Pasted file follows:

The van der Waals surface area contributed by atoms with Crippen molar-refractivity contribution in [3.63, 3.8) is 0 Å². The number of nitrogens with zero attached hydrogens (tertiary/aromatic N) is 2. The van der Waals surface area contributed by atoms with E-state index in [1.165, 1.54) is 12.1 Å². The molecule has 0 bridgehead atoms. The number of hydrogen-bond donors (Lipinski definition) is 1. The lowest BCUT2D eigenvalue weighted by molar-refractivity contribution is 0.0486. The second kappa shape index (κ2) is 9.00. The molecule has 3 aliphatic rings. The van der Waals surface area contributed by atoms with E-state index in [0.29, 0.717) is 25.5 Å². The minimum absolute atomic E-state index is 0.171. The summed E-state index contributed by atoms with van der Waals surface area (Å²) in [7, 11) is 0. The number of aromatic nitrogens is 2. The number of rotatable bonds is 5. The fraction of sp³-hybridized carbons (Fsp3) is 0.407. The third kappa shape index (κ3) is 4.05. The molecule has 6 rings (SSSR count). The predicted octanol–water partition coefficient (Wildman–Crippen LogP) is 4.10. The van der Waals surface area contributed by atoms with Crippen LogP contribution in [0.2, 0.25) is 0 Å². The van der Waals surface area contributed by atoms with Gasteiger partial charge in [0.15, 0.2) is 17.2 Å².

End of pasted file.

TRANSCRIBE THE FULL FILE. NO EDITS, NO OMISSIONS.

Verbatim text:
The van der Waals surface area contributed by atoms with Crippen molar-refractivity contribution in [3.63, 3.8) is 0 Å². The number of nitrogens with zero attached hydrogens (tertiary/aromatic N) is 2. The van der Waals surface area contributed by atoms with E-state index in [1.165, 1.54) is 12.1 Å². The molecule has 0 bridgehead atoms. The number of hydrogen-bond donors (Lipinski definition) is 1. The lowest BCUT2D eigenvalue weighted by molar-refractivity contribution is 0.0486. The second kappa shape index (κ2) is 9.00. The molecule has 3 aliphatic rings. The van der Waals surface area contributed by atoms with E-state index in [0.29, 0.717) is 25.5 Å². The minimum absolute atomic E-state index is 0.171. The summed E-state index contributed by atoms with van der Waals surface area (Å²) in [7, 11) is 0. The number of aromatic nitrogens is 2. The number of rotatable bonds is 5. The fraction of sp³-hybridized carbons (Fsp3) is 0.407. The third kappa shape index (κ3) is 4.05. The molecule has 6 rings (SSSR count). The predicted octanol–water partition coefficient (Wildman–Crippen LogP) is 4.10. The van der Waals surface area contributed by atoms with Crippen LogP contribution in [0.2, 0.25) is 0 Å². The van der Waals surface area contributed by atoms with Gasteiger partial charge in [0.15, 0.2) is 17.2 Å².